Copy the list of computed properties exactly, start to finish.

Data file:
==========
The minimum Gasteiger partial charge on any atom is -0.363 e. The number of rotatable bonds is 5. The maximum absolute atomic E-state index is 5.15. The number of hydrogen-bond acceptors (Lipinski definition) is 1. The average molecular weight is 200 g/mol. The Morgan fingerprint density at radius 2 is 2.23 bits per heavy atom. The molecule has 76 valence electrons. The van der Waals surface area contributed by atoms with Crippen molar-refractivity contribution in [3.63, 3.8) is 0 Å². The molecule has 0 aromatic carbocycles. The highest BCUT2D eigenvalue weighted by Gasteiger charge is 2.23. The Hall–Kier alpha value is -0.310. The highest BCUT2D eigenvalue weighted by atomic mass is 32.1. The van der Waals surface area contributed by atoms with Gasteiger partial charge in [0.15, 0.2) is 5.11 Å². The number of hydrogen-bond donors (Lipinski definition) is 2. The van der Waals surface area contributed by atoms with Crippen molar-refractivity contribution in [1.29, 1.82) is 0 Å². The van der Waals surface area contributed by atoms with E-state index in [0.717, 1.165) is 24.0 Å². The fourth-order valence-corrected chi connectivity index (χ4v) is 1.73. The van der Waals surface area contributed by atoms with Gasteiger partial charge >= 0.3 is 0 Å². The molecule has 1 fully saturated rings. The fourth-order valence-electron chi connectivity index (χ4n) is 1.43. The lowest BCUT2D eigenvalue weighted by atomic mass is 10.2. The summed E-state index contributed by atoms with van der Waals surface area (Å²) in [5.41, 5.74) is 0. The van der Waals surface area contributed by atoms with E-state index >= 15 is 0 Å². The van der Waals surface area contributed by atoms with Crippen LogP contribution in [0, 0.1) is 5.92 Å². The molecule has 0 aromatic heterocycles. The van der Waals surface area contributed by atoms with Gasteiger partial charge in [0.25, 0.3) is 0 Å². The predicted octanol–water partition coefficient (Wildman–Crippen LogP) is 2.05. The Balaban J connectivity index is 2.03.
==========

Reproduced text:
The minimum Gasteiger partial charge on any atom is -0.363 e. The number of rotatable bonds is 5. The maximum absolute atomic E-state index is 5.15. The number of hydrogen-bond acceptors (Lipinski definition) is 1. The average molecular weight is 200 g/mol. The Morgan fingerprint density at radius 2 is 2.23 bits per heavy atom. The molecule has 76 valence electrons. The van der Waals surface area contributed by atoms with Crippen molar-refractivity contribution in [3.63, 3.8) is 0 Å². The molecule has 0 aromatic carbocycles. The highest BCUT2D eigenvalue weighted by Gasteiger charge is 2.23. The Hall–Kier alpha value is -0.310. The highest BCUT2D eigenvalue weighted by atomic mass is 32.1. The van der Waals surface area contributed by atoms with Gasteiger partial charge in [0.15, 0.2) is 5.11 Å². The number of hydrogen-bond donors (Lipinski definition) is 2. The van der Waals surface area contributed by atoms with Crippen molar-refractivity contribution in [1.29, 1.82) is 0 Å². The van der Waals surface area contributed by atoms with E-state index in [0.717, 1.165) is 24.0 Å². The fourth-order valence-corrected chi connectivity index (χ4v) is 1.73. The van der Waals surface area contributed by atoms with Gasteiger partial charge >= 0.3 is 0 Å². The molecule has 1 fully saturated rings. The fourth-order valence-electron chi connectivity index (χ4n) is 1.43. The lowest BCUT2D eigenvalue weighted by atomic mass is 10.2. The summed E-state index contributed by atoms with van der Waals surface area (Å²) in [5.41, 5.74) is 0. The van der Waals surface area contributed by atoms with E-state index >= 15 is 0 Å². The van der Waals surface area contributed by atoms with Crippen LogP contribution in [0, 0.1) is 5.92 Å². The molecule has 0 aromatic heterocycles. The van der Waals surface area contributed by atoms with Gasteiger partial charge in [0.25, 0.3) is 0 Å². The predicted octanol–water partition coefficient (Wildman–Crippen LogP) is 2.05. The Balaban J connectivity index is 2.03.